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Thome-less Tribe Tops Devil Rays

Cleveland regrouped on the field, while Tampa Bay made an attempt to do the same in the clubhouse.

The Indians won their first game since All-Star Jim Thome was lost for at least a month with a broken bone in his right hand, beating the struggling Devil Rays 6-2 on Saturday night.

Charles Nagy pitched three-hit ball for eight innings and Brian Giles hit a solo homer to pace Cleveland, whose bench will get a good test with Thome out.

Jeff Manto and Enrique Wilson had big nights for the second straight game, driving in two of the three runs the Indians scored to take a 3-0 lead in the second.

No. 8 hitter David Bell went 4-for-4 and had one RBI.

"You can't really make up for what Jimmy brings to our team, but we have to do the best we can," Bell said. "I think we have enough good players where we can still win without him."

Down the hall, Tampa Bay held a team meeting with manager Larry Rothschild emerging with harsh words to say about the team's effort in losing for the sixth time in seven games.

"It seemed like as soon as we got behind the game was over. We have to be better than that," Rothschild said, declining to discuss specifics about the meeting.

"There are still 49 games left, and that a heckuva lot of baseball. A lot of things can happen, both good and bad ... It's human nature to have letdowns ... But it's a 162-game schedule, and I expect us to play 162 games. And that's it."

Nagy (10-7) allowed a second-inning home run by Bubba Trammell, a single by Wade Boggs in the third, and Mike DiFelice's triple in the eighth. The right-hander struck out two and walked one.

Mike Jackson pitched a perfect ninth.

Giles, returning to Cleveland's lineup after missing four games because of an infection from a spider bite on his left leg, hit his 14th homer off Bryan Rekar (1-4) for a 4-1 lead in the sixth.

Giles also singled in the Indians' three-run second. Manto and Bell had RBI singles in the inning, and Wilson added a sacrifice fly.

"I told him: `Be sure and go find that scorpion and make him a pet,"' Indians manager Mike Hargrove joked about Giles, who went 2-for-3.

Tampa Bay's second run scored when DiFelice raced home on Sandy Alomar's passed ball in the eighth. The Cleveland catcher had given the Indians a 5-1 lead when he grounded into a force play in the top half of the inning.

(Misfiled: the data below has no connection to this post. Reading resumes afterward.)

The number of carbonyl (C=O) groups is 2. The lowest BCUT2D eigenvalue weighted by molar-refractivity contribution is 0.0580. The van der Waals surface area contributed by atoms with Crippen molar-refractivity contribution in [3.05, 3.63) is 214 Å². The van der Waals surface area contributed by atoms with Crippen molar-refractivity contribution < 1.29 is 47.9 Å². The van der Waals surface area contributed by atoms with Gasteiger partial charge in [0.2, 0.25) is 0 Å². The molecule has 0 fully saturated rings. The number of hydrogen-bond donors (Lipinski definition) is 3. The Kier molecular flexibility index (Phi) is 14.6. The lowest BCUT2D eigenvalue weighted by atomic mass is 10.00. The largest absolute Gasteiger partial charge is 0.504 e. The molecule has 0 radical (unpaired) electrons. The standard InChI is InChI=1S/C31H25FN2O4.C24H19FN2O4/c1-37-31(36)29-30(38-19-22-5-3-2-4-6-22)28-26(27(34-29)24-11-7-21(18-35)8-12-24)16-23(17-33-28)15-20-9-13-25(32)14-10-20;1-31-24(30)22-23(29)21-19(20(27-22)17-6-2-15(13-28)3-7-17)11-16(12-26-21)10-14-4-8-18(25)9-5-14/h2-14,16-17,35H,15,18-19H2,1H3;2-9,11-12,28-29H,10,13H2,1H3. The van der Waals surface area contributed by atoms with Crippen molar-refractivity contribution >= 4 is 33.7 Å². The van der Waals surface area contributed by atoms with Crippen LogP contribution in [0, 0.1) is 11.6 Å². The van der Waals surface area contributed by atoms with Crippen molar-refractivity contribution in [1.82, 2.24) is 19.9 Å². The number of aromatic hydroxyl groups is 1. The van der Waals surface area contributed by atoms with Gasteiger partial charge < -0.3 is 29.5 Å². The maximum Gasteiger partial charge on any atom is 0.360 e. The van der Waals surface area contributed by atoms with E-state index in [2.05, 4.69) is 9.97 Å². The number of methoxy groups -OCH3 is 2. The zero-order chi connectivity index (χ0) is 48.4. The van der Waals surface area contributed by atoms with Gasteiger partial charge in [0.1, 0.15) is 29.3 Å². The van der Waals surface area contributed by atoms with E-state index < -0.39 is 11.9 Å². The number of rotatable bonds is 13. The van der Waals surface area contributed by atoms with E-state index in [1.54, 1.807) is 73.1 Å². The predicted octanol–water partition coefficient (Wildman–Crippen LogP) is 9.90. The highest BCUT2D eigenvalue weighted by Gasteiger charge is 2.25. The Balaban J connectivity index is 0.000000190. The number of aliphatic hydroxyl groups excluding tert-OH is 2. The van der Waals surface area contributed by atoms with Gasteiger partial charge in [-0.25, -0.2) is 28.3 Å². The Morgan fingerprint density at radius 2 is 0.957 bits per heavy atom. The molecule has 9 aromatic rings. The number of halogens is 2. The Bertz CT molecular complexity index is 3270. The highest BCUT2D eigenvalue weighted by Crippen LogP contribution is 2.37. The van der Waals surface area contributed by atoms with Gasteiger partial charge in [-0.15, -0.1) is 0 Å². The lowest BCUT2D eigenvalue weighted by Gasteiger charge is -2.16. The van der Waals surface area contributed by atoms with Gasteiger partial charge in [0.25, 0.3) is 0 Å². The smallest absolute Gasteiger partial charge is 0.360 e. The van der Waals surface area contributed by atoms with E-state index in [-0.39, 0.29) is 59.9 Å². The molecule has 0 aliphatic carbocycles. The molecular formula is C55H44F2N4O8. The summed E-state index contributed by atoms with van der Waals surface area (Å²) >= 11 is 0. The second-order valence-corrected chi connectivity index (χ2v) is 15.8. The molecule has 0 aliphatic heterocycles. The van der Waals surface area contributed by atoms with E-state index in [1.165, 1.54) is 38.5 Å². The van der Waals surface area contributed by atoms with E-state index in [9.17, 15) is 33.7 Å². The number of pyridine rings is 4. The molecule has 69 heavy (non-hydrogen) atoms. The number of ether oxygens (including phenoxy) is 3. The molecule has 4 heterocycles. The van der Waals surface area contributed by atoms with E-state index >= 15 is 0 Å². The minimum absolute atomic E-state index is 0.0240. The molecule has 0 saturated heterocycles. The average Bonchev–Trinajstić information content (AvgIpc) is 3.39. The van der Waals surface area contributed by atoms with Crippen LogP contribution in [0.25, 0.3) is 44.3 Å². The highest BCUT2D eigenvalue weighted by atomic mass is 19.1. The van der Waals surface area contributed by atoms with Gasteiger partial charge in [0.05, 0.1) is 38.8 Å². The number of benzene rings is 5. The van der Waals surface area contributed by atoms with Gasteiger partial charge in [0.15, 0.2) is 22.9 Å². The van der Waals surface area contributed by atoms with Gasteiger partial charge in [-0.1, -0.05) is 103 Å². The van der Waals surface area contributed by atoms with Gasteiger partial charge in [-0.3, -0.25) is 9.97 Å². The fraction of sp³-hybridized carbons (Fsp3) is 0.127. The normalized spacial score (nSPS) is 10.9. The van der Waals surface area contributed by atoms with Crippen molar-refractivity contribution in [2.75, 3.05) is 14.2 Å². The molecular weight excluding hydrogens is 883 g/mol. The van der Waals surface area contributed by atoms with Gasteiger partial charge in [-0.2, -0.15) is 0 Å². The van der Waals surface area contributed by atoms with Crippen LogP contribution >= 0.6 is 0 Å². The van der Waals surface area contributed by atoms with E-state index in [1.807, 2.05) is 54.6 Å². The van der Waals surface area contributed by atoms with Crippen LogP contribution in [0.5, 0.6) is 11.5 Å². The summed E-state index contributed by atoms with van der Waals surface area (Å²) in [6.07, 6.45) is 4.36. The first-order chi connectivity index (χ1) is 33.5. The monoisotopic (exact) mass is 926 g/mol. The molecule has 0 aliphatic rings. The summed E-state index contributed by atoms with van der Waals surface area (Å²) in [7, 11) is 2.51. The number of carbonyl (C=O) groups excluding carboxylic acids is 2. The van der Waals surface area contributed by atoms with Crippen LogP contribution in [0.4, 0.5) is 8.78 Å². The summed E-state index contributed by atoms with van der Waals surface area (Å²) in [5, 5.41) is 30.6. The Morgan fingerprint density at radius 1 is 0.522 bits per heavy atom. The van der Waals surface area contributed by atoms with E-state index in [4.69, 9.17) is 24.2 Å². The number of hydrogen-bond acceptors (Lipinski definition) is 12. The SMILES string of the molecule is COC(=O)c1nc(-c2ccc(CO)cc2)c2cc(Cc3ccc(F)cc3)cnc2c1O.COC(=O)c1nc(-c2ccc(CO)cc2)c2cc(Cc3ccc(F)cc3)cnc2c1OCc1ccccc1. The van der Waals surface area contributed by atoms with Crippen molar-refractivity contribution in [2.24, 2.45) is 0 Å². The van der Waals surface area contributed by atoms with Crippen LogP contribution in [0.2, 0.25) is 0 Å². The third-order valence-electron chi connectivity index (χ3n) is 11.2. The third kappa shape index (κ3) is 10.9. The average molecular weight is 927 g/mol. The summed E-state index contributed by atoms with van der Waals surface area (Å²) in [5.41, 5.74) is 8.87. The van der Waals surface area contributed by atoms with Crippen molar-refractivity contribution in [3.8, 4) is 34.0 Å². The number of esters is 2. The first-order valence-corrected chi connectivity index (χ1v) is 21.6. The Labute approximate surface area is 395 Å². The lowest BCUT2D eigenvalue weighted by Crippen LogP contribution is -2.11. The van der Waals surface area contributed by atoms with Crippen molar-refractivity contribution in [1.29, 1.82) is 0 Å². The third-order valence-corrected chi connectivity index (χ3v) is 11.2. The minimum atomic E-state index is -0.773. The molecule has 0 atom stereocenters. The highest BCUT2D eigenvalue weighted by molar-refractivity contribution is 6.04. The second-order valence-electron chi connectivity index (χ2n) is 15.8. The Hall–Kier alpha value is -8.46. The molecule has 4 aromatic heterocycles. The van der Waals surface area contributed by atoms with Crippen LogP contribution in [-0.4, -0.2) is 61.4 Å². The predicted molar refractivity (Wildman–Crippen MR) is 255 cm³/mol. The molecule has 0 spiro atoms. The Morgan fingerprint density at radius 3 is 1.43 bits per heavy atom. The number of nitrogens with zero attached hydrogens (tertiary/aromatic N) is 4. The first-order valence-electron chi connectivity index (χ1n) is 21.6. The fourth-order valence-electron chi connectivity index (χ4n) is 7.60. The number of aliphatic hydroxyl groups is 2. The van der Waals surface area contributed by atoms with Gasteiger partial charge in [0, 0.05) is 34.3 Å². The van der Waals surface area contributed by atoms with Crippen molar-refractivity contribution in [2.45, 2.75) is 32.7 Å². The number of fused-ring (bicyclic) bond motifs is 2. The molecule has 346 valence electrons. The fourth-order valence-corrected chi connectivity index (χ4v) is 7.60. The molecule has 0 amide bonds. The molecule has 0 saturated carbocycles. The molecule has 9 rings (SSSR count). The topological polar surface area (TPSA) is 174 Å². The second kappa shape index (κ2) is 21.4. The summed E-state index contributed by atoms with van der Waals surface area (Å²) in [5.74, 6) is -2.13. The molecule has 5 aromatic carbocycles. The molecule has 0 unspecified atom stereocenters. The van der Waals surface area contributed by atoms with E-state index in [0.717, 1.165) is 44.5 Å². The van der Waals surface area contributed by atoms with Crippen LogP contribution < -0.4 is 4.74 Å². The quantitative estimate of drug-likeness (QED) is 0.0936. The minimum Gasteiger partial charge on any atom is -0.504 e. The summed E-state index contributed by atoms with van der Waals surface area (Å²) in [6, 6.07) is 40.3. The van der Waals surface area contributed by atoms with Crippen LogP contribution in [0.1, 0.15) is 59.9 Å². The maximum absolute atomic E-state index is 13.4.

Meanwhile, the decision to purchase the contract of Manto from Triple-A Buffalo on Friday continued to look good.

After going 2-for-3 with a homer and three RBIs in his first game back in the majors, Manto filled in at first base for Thome and drove in Cleveland's first run off Rekar.

Bell followed with the first of his four singles to make it 2-0, and Wilson's sacrifice fly ave the No. 9 hitter three RBIs in the past two games.

Naturally, Hargrove was pleased with the production he got from the bottom of the lineup.

"That's what they're there for," said Hargrove, who got his 600th career victory. "They're guys that believe in themselves and believe they can play. We need for them to come through, and today the did."

The three-run third proved to be all the offensive support Nagy needed.

The right-hander retired 14 in a row after giving a two-out single to Boggs in the third. DiFelice broke the string with his triple to right with one out in the eighth.

Omar Vizquel added an RBI single for Cleveland in the ninth.


  • Hargrove said Cecil Fielder and Gary Gaetti are among about 25 players the club consider as potential candidates to fill in while Thome is injured. Anaheim has designated Fielder for assignment and St. Louis has done the same with Gaetti
  • Cleveland's Travis Fryman did not play. He has not started five of the Indians' last nine games because of back spasms
  • Hall of Famer Frank Robinson, on assignment from the commissioner's office to discover ways to speed up games, is scheduled to visit Tropicana Field on Sunday
  • Trammell has hit five homers in 21 games since being recalled from Triple-A Durham on July 6.

    ©1998 The Associated Press. All Rights Reserved. This material may not be published, broadcast, rewritten, or redistributed

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